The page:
DINGMAN: Is that the dilemma that is behind one of the other very interesting quotes that I found on your website, which was "biological systems are often more noisy than engineered ones; however, they typically surpass artificial systems in their robustness to a wide variety of adversities."

DORNHAUS: Yeah, absolutely. So, individual ants for sure make mistakes. They recruit to the wrong thing or they forget where they were, and we don't necessarily know in detail why these failures happen. But if ants were just walking around randomly, that would be robust but not very efficient. If the ants were always doing just systematic searches, that would be efficient, but it wouldn't be very robust. They would quickly become inefficient if you make any kind of error, and so we think that the meandering, it's just such a strategy that compromises between robustness and efficiency and therefore achieves both.

DINGMAN: This is an odd association, but have you ever seen the movie "Alien?"

DORNHAUS: Yeah, with Sigourney Weaver.


DORNHAUS: A long time ago.

DINGMAN: ... I just had this thought, as you were describing that, that movie is sort of about the degree to which the human brain rejects this ant or social insect type of thinking. Because if you think about it, that movie is about this group of people who have been sent out into space to recover some compound and bring it back. They don't really know what the compound is or why they've been sent to retrieve it. And then on their way back, they get this message from a disembodied entity that they refer to, I think, as mother, that has given them an order that says, nope, you've been redirected. You have to go over to this other planet and bring back this species that actually wants to kill all of you, but it's more important to our interests as a broader colony to understand this thing than it is for you guys to survive. And they rebel against that, and they kill the thing that they're supposed to bring back for greater understanding. And if I'm understanding correctly ... if we imagine a version of the movie Alien where all the characters are ants, they would have very willingly brought this thing back, even if it was going to kill all of them, because they would have had just this basic understanding that, like, it's better for the colony in the long term for this thing to come back, ours is not to wonder why.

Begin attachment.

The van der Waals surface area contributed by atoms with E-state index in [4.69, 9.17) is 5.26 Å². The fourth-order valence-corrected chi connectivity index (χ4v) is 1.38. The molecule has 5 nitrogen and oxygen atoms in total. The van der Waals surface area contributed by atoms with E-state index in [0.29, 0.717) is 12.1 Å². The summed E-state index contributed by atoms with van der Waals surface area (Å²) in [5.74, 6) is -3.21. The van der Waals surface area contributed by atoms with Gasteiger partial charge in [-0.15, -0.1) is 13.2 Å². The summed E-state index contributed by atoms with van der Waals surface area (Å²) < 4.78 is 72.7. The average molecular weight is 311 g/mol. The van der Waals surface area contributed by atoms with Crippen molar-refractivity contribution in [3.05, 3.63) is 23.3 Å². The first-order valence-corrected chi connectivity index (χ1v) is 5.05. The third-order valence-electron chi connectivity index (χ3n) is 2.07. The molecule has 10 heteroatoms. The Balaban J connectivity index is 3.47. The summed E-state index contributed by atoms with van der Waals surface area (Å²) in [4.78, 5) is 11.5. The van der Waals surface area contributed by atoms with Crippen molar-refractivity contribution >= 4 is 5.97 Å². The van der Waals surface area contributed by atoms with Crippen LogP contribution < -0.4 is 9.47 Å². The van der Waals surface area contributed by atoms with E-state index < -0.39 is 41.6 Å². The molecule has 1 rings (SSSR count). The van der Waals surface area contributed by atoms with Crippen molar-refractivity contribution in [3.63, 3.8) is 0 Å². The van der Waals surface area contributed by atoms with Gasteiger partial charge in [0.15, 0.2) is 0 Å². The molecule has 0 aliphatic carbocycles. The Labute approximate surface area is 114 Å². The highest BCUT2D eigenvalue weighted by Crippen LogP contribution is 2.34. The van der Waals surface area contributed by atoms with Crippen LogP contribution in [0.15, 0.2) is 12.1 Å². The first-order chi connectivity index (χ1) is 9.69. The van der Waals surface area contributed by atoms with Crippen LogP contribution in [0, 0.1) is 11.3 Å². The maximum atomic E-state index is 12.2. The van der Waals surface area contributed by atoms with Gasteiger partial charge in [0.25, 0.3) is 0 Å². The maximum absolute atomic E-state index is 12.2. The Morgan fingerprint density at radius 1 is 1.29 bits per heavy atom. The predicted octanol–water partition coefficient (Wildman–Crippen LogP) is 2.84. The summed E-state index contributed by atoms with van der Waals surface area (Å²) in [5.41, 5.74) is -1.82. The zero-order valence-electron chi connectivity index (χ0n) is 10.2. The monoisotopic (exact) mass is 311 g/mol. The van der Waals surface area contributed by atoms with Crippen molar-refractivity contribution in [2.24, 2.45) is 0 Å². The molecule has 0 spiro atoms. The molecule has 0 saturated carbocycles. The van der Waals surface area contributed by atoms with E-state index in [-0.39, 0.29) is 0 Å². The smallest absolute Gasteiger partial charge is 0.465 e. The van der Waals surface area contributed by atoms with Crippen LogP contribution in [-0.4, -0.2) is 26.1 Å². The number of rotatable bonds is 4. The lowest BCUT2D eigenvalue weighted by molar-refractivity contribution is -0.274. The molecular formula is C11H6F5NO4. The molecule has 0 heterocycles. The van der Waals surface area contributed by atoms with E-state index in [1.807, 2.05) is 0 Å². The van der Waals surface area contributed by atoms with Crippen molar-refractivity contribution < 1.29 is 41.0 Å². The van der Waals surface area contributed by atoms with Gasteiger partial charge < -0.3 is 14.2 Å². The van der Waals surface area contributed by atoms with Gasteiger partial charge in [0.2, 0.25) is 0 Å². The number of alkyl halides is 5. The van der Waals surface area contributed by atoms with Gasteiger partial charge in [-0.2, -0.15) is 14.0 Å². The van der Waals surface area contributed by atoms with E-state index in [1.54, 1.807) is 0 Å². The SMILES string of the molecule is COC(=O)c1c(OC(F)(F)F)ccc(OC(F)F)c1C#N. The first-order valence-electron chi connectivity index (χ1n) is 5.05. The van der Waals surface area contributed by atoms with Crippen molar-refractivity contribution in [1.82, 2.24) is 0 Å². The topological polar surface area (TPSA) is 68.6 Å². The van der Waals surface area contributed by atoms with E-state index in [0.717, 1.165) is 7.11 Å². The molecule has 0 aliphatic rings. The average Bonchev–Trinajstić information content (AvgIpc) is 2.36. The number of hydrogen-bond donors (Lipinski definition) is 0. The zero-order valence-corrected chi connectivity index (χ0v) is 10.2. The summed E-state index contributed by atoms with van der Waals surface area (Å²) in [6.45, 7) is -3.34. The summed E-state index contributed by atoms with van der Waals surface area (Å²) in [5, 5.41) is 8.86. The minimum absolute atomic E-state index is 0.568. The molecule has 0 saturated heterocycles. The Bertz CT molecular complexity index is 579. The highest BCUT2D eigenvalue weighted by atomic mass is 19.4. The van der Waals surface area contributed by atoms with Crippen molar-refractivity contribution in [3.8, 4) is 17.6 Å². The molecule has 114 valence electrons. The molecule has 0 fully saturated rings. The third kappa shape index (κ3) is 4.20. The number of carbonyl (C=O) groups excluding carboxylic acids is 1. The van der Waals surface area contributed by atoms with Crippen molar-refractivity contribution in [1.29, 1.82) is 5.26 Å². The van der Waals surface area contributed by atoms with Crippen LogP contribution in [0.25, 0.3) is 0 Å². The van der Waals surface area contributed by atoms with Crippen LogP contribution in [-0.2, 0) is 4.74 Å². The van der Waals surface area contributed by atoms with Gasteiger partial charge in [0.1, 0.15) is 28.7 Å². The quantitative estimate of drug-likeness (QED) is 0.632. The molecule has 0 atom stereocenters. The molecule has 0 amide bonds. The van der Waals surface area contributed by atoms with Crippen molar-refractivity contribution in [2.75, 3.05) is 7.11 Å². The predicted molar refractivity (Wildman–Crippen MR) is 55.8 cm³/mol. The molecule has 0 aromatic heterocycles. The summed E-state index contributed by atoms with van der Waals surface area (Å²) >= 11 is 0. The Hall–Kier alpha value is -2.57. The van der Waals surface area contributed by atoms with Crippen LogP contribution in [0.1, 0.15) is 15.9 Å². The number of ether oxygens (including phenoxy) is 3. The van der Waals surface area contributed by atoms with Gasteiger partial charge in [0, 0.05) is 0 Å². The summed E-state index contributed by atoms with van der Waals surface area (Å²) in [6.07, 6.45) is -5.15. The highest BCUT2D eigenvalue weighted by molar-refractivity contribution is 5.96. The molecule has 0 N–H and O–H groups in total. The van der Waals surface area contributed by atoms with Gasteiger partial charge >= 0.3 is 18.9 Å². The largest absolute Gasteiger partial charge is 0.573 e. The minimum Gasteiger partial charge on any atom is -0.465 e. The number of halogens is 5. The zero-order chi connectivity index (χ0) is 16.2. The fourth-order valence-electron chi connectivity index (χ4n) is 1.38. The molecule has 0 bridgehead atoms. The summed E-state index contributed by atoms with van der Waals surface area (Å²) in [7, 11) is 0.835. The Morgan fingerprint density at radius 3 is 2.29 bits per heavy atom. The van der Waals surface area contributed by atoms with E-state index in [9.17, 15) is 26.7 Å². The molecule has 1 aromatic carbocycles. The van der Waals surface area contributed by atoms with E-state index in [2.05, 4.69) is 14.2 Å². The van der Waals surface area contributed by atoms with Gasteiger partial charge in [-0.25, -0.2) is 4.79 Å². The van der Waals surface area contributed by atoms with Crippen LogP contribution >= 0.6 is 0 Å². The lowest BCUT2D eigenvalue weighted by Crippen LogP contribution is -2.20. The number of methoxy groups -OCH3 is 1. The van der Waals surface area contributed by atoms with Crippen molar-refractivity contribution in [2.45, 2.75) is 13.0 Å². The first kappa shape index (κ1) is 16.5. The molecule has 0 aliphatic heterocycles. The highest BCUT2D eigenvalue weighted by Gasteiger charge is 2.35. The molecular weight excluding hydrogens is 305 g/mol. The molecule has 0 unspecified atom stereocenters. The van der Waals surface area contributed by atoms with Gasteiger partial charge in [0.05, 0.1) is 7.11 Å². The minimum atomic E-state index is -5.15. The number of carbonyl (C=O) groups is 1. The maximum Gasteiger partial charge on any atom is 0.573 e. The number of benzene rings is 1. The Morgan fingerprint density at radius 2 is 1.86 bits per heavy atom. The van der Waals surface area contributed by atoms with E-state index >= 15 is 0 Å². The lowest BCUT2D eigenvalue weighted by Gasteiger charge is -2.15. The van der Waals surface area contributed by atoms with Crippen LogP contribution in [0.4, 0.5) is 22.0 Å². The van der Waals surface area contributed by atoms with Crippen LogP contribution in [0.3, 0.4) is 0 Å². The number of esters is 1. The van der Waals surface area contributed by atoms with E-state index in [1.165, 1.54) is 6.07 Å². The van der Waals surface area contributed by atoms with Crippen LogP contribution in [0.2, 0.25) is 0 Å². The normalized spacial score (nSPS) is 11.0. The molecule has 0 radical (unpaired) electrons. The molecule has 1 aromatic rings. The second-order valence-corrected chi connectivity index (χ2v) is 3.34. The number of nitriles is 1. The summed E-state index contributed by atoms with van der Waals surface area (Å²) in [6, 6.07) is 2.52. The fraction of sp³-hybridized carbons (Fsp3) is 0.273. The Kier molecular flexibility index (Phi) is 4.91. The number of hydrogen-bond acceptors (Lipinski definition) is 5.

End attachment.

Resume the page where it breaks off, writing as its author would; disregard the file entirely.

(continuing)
DORNHAUS: That's right. And we don't really know if they wonder why or not, or if they know why. But yeah, in the literal sense, value the success of the colony over their own life or their own success. Humans often get a little depressed when I say they're not as altruistic as ants or bees are, but I actually think that's the wrong way to think about it. I think we are, in fact, from a biologist point of view, already incredibly altruistic, surprisingly close to social insects compared to chimpanzees, for example, or many other animals, even those that do live in groups. Humans are quite willing even to sacrifice life and limb, but certainly to invest, in small and large ways, in the communal good. And, so, anthropologists debate why this is the case. Many biologists argue it has to do with the fact that we evolved in small groups of probably mostly related individuals. So, in some ways, our brain is probably constructed to expect that most of the people immediately around us are our relatives, which we have some even biological interest in helping. Whatever the reason is, humans are actually quite willing to even pay fairly high costs to ensure the success of the group as a whole.



DINGMAN: Right, right. For all the bag of chips guys out there, there's more roast chicken people.

DORNHAUS: Yes, there are a surprising number of roast chicken people. Otherwise we wouldn't have the concept of potluck, right? Otherwise, we would just say, bring a roast chicken or stay home.

DINGMAN: Well, professor Anna Dornhaus, this has been a fascinating conversation. I'm never going to look at an anthill the same way ever again.

DORNHAUS: OK, wonderful.

KJZZ's The Show transcripts are created on deadline. This text is edited for length and clarity, and may not be in its final form. The authoritative record of KJZZ's programming is the audio record.

Sam Dingman is a reporter and host for KJZZ’s The Show. Prior to KJZZ, Dingman was the creator and host of the acclaimed podcast Family Ghosts.